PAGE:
1988’s ‘Earth Girls are Easy’ is almost ridiculous in how much fun it is.
Beyond the goofy story, kitschy production design, random musical numbers and serendipitous casting, the movie seems less like a real thing and more like a modern teenager’s fever dream of what the ultimate ridiculous 80’s movie might be. It stars Geena Davis, Damon Wayans, Jim Carrey, and Julie Brown. It’s equal parts Barbie/Valley Girl vapidity, sci-fi satire, and romantic comedy.
Also, it has vintage Jeff Goldblum.
Jeff Goldblum is the male equivalent of the thing they do in movies where they take a hot girl and put glasses on her to make her dowdy. Put him in glasses and a jacket with elbow patches and you have a nerdly college professor who is still smoking hot. Put him in overalls and you have a hot farmer. Dress him in sweats and a ‘Han Shot First!’ tshirt with Cheeto stains and he’s still That Hot Guy who’s into World of Warcraft. The man’s hotness is unimpeachable.
Earth Girls are Easy begins with two furry aliens onboard their little ship, trying to get their version of Skinemax working. Jim Carrey, proving to the world that even a red fursuit can’t cramp his overacting style, plays Wiploc, and the more restrained and somewhat more charming Zeebo is played by Damon Wayans. Their captain, Mac, is snoozing in some kind of giant laser tube while his crew gets up to shenanigans.
Enter Val, the consummate Valley Girl, trying to entice her fiancee into a night of passion back on Earth–only to be rebuffed. Doctor Ted, World’s Biggest Shitheel, comes home ‘tired’ from work and goes right to sleep. What’s really going on is that Ted is just not that attracted to Val anymore, and is considering a ‘last fling’ with a coworker in order to spice things up before he marries her. Because, you know, if there’s one thing a troubled relationship needs, it’s infidelity.
Valerie, in an attempt to win back Ted’s affections, undergoes a makeover at the salon where she works, orchestrated by Julie Brown, an 80’s personality who co-wrote the film. The result has Val looking a bit like Pris from Blade Runner–owing more to Davis’s 6-foot-tall frame and bone structure than anything else.
Seriously. Her legs go on longer than a Ken Burns documentary.
Anyway, it turns out Ted thought she would be out of the house and takes the opportunity to bring home his fling–with disastrous results. Val throws his ass out with nothing but his boxers and carkeys, and performs a pretty boss little music video montage where she trashes his stuff.
Even for the 80’s, that was pretty 80’s-tastic.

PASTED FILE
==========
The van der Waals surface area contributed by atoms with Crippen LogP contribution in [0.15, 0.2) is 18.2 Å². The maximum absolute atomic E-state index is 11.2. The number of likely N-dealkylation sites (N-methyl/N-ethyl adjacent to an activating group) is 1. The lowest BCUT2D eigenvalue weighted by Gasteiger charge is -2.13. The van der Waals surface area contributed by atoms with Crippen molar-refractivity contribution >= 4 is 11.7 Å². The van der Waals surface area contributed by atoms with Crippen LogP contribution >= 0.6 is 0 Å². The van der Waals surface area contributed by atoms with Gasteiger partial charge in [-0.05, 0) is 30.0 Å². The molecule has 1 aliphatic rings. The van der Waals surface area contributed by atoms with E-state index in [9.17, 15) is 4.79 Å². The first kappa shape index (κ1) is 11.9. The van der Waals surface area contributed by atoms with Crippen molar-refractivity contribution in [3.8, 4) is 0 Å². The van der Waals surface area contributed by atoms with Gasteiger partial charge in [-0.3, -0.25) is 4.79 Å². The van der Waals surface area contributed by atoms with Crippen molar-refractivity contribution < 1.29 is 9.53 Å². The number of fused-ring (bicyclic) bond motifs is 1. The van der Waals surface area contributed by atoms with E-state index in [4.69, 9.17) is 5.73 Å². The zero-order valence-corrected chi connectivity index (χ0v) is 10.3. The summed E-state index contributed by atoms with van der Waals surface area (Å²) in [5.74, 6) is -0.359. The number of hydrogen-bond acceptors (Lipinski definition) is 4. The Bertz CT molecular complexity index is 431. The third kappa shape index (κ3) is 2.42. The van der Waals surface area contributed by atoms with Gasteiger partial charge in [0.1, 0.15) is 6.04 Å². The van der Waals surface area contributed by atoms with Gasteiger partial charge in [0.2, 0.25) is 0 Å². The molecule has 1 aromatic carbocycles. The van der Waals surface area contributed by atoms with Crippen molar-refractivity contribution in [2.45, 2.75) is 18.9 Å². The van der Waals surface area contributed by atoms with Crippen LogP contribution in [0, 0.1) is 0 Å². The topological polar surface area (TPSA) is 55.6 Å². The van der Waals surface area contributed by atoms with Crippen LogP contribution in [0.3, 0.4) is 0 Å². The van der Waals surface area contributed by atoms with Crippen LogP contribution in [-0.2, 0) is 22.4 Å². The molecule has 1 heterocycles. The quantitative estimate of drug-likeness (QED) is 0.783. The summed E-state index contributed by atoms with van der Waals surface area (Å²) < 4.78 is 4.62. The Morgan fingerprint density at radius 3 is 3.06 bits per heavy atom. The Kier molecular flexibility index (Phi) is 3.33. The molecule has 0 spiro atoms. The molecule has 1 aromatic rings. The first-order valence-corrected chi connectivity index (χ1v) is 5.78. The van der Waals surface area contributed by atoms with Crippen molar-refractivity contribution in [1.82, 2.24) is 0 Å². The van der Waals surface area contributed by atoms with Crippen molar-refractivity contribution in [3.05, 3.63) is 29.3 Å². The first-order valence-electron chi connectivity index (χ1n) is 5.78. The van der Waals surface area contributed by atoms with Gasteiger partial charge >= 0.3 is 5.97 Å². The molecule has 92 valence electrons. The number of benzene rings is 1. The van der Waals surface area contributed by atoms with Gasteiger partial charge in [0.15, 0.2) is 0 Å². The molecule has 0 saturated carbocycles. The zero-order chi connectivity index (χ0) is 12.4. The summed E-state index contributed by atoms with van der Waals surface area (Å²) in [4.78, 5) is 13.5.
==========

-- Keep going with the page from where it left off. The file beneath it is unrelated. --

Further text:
Anyhoodle, the next day the aliens land in her pool, drawn to the Valley by images of hot girls doing aerobics. With Julie Brown’s help, she shaves and dyes them, making them look normal (if not distractingly hot). This might have been a fun place to reflect on the details of the change–if they don’t shave every day, do they get red, yellow or blue stubble? Was ALL their bodyhair affected? Are these questions I really want to know the answer to?
Although from another planet, their Asperger’s-like interactions with other Valley inhabitants go completely unnoticed, and Val’s explanation that they are a Finnish rock band placates the rare question. Hell, there’s not much people questioned then.
The humor of the movie is more clever than you’d expect: Davis was a gifted comedic actress, after all, and while the movie doesn’t make the most of her talents, her charm and mildly vapid gawkiness gives the film a necessary boost. And little nods to both the seediness of the local scene (especially Michael McKean’s past-his-prime surfer, Woody) and classic Sci-fi (an ice cream parlor in the background is ‘2001 Flavors,’ Val’s dream after sex with Mac has a small army of recognizable science fiction stalwarts, like Robby the Robot and fishbowl helmets. And much of the film’s best laughs are little throwaway moments: Val dismissing instant pudding as ‘too much work,’ or Goldblum ‘acting normal’ by pretending to shave with a stuffed animal in the background of a scene which is mostly between Val and Ted.
Earth Girls are Easy is a fun, silly romp with the most subtle and sly of jokes. And it’s vaguely anarchic take on 80’s Valley Girl shtick is not an accident – -it was directed by Julian Temple, who’s documentaries are arguably who put The Sex Pistols on the map of the 70’s punk scene. Quite a weird pedigree for a movie with this much flamingo pink in it.
Earth Girls are Easy is available on Instant Watch.